Compliance with the dietary approaches to stop hypertension (DASH) diet: a systematic review

Kwan, M.M., Wong, M.C., Wang, H.H., Liu, K.Q., Lee, C.L., Yan, B.P., Yu, C. and Griffiths, S.M. (2013) Compliance with the dietary approaches to stop hypertension (DASH) diet: a systematic review. PLoS ONE, 8(10), e78412. (doi:10.1371/journal.pone.0078412) (PMID:24205227) (PMCID:PMC3813594)

[img]
Preview
Text
88064.pdf - Published Version
Available under License Creative Commons Attribution.

265kB

Abstract

Background The Dietary Approaches to Stop Hypertension (DASH) diet has been recognized as effective to lower blood pressure in feeding trials, but compliance with the diet must be persistent to maximize health benefits in clinical practice. This paper reports a systematic review of the latest evidence on the method to assess DASH compliance and the corresponding patients' compliance in interventional settings.

Methods The databases including MEDLINE, EBM Reviews, EMBASE, and CINAHL Plus were searched for original research studies published in the period of January 1992- December 2012 that evaluated compliance with DASH diet. Studies written in English language, with DASH intervention, with complete documentation of the degree of DASH compliance and the assessment method used were included in this review. The search terms included: dietary approaches to stop hypertension, DASH, compliance, adherence, consistency, and concordance.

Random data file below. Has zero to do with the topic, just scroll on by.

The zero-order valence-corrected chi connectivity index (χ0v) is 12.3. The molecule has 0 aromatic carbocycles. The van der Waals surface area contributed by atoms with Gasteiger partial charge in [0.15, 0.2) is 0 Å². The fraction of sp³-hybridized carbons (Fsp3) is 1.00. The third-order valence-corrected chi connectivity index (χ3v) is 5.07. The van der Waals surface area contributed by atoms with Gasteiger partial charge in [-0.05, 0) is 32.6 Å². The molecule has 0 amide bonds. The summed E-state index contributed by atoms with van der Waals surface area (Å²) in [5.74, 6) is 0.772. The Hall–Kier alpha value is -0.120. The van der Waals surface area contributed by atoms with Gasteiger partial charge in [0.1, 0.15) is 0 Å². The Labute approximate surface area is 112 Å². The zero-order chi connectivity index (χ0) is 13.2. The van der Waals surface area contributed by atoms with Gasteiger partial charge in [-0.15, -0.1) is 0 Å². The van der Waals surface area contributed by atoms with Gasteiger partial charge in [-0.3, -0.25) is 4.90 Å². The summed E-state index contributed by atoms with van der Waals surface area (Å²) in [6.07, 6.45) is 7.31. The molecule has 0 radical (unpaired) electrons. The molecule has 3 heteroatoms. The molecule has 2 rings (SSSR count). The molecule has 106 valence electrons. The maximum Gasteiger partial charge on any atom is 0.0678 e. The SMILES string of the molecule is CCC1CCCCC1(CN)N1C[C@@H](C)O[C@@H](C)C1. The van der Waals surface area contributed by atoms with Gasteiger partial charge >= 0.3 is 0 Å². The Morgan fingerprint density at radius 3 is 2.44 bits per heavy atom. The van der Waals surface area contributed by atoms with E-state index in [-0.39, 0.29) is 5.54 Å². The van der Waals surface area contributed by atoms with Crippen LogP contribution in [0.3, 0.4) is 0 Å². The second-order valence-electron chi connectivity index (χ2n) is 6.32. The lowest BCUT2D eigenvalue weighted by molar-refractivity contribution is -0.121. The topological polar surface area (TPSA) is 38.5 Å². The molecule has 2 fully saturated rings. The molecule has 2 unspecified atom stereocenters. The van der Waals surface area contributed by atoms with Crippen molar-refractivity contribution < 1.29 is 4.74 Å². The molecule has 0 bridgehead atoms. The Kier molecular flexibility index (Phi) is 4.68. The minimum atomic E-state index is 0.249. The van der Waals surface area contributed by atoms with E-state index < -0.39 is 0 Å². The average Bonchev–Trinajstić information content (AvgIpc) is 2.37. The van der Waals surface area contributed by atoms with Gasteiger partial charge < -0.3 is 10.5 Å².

Results Nine studies were included. Different types of interventions were identified, ranging from feeding trial to dietary counseling. These studies differed in the assessment methods used to evaluate DASH compliance, which included objective approaches like measurement of urinary excretion, and subjective approaches like dietary intake assessment for DASH target comparison and construction of DASH scoring systems. Compliance levels were lower in educational interventions than that of the original DASH feeding trial.

Conclusions To conclude, although no consensus existed regarding the best approach to assess DASH compliance, its suboptimal compliance warrants attention. This study implied a need to investigate effective approaches to sustain the DASH dietary pattern beyond counselling alone.

Item Type:Articles
Status:Published
Refereed:Yes
Glasgow Author(s) Enlighten ID:Wang, Professor Harry Haoxiang
Authors: Kwan, M.M., Wong, M.C., Wang, H.H., Liu, K.Q., Lee, C.L., Yan, B.P., Yu, C., and Griffiths, S.M.
College/School:College of Medical Veterinary and Life Sciences > Institute of Health and Wellbeing > General Practice and Primary Care
Journal Name:PLoS ONE
Publisher:Public Library of Science
ISSN:1932-6203
ISSN (Online):1932-6203
Copyright Holders:Copyright © 2013 The Authors
First Published:First published in PLoS ONE 8(10):e78412
Publisher Policy:Reproduced under a Creative Commons License

University Staff: Request a correction | Enlighten Editors: Update this record